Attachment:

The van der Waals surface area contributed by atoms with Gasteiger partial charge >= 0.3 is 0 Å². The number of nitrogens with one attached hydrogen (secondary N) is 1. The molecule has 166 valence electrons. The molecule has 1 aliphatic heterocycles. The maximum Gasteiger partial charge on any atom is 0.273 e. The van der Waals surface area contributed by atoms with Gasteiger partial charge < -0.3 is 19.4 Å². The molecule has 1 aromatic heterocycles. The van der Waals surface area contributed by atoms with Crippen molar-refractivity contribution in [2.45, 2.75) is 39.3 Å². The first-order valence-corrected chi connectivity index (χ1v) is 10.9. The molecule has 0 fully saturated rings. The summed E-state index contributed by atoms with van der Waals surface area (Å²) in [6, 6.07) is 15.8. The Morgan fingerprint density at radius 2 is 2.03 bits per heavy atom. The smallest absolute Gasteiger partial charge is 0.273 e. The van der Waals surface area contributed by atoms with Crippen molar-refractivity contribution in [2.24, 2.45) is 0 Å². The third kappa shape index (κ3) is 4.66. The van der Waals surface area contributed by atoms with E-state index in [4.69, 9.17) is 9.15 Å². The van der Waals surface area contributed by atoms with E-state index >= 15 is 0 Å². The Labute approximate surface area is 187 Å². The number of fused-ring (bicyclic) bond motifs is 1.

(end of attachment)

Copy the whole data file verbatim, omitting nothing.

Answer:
The van der Waals surface area contributed by atoms with Gasteiger partial charge >= 0.3 is 0 Å². The number of nitrogens with one attached hydrogen (secondary N) is 1. The molecule has 166 valence electrons. The molecule has 1 aliphatic heterocycles. The maximum Gasteiger partial charge on any atom is 0.273 e. The van der Waals surface area contributed by atoms with Gasteiger partial charge < -0.3 is 19.4 Å². The molecule has 1 aromatic heterocycles. The van der Waals surface area contributed by atoms with Crippen molar-refractivity contribution in [2.45, 2.75) is 39.3 Å². The first-order valence-corrected chi connectivity index (χ1v) is 10.9. The molecule has 0 fully saturated rings. The summed E-state index contributed by atoms with van der Waals surface area (Å²) in [6, 6.07) is 15.8. The Morgan fingerprint density at radius 2 is 2.03 bits per heavy atom. The smallest absolute Gasteiger partial charge is 0.273 e. The van der Waals surface area contributed by atoms with Crippen molar-refractivity contribution in [2.24, 2.45) is 0 Å². The third kappa shape index (κ3) is 4.66. The van der Waals surface area contributed by atoms with E-state index in [4.69, 9.17) is 9.15 Å². The van der Waals surface area contributed by atoms with E-state index >= 15 is 0 Å². The Labute approximate surface area is 187 Å². The number of fused-ring (bicyclic) bond motifs is 1.